debate[dē bāt′, di-]
Two people having a debate.
- The definition of a debate is a formal discussion of the opposing sides of a specific subject or a formal contest of arguments.
- An example of debate is what Congress does when considering passing new legislation.
- An example of debate is when two people have a discussion about the pros and cons of the death penalty and each person takes a different side of the argument.
- To debate is defined as to argue about the opposing sides of a subject or to discuss the merits of different arguments and points of view.
An example of debate is when you have a discussion about the death penalty, which you are for and your conversation partner is against.
intransitive verbdebated, debating
- to discuss opposing reasons; argue
- to take part in a formal discussion or a contest in which opposing sides of a question are argued
- to deliberate (with oneself or in one's own mind)
- Obsolete to fight or quarrel
Origin of debateMiddle English debaten ; from Old French debatre, to fight, contend, debate: see de- and amp; batter
- to dispute about, esp. in a meeting or legislature
- to argue (a question) or argue with (a person) formally
- to consider reasons for and against; deliberate on
- discussion or consideration of opposing reasons; argument about or deliberation on a question
- a formal contest of skill in reasoned argument, with two teams taking opposite sides of a specified question
- the art or study of formal debate
Origin of debateME & OFr debat < the v.
verbde·bat·ed, de·bat·ing, de·bates
- To consider something; deliberate.
- To engage in argument by discussing opposing points.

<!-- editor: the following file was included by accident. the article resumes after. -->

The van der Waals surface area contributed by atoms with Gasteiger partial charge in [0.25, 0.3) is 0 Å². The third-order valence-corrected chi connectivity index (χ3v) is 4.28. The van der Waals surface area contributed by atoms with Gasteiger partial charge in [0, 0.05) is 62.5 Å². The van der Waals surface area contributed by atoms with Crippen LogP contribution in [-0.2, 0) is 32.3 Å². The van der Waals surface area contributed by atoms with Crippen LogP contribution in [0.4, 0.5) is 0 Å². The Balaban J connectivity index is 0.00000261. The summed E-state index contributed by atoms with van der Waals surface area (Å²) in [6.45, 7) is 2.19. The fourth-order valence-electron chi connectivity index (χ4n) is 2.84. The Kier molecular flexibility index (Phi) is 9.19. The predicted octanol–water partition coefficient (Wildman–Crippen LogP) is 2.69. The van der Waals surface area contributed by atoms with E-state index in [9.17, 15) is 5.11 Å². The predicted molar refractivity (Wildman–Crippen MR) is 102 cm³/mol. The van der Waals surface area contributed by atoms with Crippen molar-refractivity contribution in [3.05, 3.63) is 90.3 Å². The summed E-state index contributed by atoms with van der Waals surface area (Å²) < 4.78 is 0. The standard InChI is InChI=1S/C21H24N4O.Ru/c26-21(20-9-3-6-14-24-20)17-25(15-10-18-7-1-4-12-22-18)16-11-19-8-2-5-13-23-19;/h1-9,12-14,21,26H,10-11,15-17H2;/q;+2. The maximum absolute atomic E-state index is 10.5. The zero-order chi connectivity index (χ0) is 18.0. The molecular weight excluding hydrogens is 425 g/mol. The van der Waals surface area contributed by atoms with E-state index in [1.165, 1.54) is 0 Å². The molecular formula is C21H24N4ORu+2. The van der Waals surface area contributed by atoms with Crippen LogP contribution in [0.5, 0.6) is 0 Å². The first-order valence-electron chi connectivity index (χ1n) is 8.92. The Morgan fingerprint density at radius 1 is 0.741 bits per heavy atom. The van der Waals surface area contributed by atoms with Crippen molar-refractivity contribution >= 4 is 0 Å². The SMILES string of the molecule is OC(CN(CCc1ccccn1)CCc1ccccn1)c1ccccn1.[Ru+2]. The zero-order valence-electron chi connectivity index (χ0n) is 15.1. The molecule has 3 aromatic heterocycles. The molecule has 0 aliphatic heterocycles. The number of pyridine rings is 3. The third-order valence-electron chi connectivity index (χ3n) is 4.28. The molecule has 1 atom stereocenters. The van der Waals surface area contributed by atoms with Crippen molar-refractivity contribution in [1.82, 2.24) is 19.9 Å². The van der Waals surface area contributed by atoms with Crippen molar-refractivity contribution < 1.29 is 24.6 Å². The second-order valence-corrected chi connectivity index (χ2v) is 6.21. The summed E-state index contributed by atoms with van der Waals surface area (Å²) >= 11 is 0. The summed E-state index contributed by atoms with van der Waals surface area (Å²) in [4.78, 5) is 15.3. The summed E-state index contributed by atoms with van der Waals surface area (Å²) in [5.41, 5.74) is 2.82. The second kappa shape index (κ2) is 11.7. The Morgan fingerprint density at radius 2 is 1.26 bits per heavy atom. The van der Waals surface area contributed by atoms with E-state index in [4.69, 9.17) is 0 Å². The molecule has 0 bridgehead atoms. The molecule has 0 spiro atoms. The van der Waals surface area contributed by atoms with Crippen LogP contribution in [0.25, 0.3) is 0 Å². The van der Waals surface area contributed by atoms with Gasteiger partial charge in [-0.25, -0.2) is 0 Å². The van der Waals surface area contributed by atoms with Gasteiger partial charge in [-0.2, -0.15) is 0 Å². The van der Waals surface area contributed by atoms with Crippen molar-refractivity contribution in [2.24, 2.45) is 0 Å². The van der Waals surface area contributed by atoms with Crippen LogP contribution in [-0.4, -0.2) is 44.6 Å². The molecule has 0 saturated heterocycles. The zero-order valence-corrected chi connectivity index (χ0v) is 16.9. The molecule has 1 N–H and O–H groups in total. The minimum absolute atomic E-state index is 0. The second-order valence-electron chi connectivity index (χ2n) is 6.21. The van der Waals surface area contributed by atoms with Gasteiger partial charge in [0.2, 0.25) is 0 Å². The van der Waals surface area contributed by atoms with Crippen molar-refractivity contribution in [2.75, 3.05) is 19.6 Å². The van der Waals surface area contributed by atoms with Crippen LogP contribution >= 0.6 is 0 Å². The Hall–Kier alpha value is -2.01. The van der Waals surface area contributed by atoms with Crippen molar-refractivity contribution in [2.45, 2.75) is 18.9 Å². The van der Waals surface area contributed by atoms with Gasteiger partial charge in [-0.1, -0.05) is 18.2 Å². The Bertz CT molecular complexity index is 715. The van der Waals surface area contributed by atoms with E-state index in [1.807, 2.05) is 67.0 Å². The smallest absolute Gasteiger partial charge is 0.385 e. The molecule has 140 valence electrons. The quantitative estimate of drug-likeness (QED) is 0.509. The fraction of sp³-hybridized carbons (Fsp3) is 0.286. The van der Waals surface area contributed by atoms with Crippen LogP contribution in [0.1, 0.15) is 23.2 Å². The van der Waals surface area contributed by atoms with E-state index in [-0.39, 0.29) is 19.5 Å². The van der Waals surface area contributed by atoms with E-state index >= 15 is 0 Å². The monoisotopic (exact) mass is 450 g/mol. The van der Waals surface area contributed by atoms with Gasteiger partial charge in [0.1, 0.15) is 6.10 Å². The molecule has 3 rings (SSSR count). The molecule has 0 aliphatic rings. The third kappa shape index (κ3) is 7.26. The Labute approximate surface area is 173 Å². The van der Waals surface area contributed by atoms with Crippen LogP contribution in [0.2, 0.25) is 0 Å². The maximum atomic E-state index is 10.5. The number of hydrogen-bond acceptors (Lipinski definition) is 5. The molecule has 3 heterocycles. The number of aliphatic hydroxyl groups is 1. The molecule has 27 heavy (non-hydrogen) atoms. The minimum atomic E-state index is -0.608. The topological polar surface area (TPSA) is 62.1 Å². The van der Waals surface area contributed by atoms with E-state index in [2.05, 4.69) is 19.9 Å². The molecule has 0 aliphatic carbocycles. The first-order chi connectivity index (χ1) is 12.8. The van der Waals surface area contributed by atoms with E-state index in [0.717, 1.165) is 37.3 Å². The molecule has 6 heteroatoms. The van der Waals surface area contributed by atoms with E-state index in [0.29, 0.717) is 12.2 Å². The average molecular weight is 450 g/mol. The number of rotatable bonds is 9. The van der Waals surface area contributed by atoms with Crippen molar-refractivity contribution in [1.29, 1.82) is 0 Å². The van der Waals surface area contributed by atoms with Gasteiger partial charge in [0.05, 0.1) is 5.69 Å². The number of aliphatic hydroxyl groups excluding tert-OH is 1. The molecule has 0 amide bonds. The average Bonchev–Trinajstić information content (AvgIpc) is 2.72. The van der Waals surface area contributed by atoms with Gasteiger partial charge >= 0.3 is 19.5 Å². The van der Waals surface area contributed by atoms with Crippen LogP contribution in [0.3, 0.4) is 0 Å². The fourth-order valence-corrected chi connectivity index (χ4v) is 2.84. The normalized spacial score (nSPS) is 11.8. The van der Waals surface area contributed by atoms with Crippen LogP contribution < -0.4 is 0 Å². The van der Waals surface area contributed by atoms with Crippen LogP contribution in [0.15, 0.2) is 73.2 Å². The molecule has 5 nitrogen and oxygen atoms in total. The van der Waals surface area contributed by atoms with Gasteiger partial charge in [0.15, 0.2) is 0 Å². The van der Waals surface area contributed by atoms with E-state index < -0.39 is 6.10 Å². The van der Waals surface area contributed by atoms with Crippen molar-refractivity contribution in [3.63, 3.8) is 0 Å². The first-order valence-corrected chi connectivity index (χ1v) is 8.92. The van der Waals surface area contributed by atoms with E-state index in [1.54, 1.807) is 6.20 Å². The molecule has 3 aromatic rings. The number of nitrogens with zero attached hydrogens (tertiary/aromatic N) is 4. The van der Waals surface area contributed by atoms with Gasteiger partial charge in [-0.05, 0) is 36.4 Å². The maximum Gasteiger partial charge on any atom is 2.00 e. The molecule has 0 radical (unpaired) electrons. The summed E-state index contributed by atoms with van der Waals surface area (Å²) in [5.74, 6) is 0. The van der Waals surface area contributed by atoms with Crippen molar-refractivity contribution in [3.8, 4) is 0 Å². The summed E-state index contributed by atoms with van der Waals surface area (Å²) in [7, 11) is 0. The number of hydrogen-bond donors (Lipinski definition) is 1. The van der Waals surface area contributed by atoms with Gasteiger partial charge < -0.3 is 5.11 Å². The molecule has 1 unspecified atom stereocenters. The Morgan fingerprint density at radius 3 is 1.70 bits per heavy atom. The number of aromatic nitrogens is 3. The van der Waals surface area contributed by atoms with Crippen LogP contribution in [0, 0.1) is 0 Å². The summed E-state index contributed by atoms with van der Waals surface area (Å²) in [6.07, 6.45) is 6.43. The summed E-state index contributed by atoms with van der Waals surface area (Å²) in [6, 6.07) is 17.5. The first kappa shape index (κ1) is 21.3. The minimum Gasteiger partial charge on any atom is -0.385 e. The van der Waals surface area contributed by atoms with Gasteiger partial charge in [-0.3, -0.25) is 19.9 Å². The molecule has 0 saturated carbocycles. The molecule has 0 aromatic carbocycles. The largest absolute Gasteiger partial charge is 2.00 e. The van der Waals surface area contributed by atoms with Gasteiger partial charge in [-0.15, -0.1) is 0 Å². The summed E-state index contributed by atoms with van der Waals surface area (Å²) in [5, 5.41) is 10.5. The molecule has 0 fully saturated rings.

- To engage in a formal discussion or argument. See Synonyms at discuss.
- Obsolete To fight or quarrel.
- To deliberate on; consider.
- To dispute or argue about.
- To discuss or argue (a question, for example) formally.
- Obsolete To fight or argue for or over.
- A discussion involving opposing points; an argument.
- Deliberation; consideration: passed the motion with little debate.
- A formal contest of argumentation in which two opposing teams defend and attack a given proposition.
- Obsolete Conflict; strife.
Origin of debateMiddle English debaten, from Old French debatre : de-, de- + battre, to beat; see batter1.
(countable and uncountable, plural debates)
- An argument, or discussion, usually in an ordered or formal setting, often with more than two people, generally ending with a vote or other decision.
- After a four-hour debate, the committee voted to table the motion.
- An informal and spirited but generally civil discussion of opposing views.
- The debate over the age of the universe is thousands of years old.
- There was a bit of a debate over who should pay for the damaged fence.
- (uncountable) Discussion of opposing views.
- There has been considerable debate concerning exactly how to format these articles.
- (Frequently in French form débat) A type of literary composition, taking the form of a discussion or disputation, commonly found in the vernacular medieval poetry of many European countries, as well as in medieval Latin.
(third-person singular simple present debates, present participle debating, simple past and past participle debated)
From Old French debatre (“to fight, contend, debate, also literally to beat down”), from Romanic desbattere, from Latin dis- (“apart, in different directions”) + battuere (“to beat, to fence”).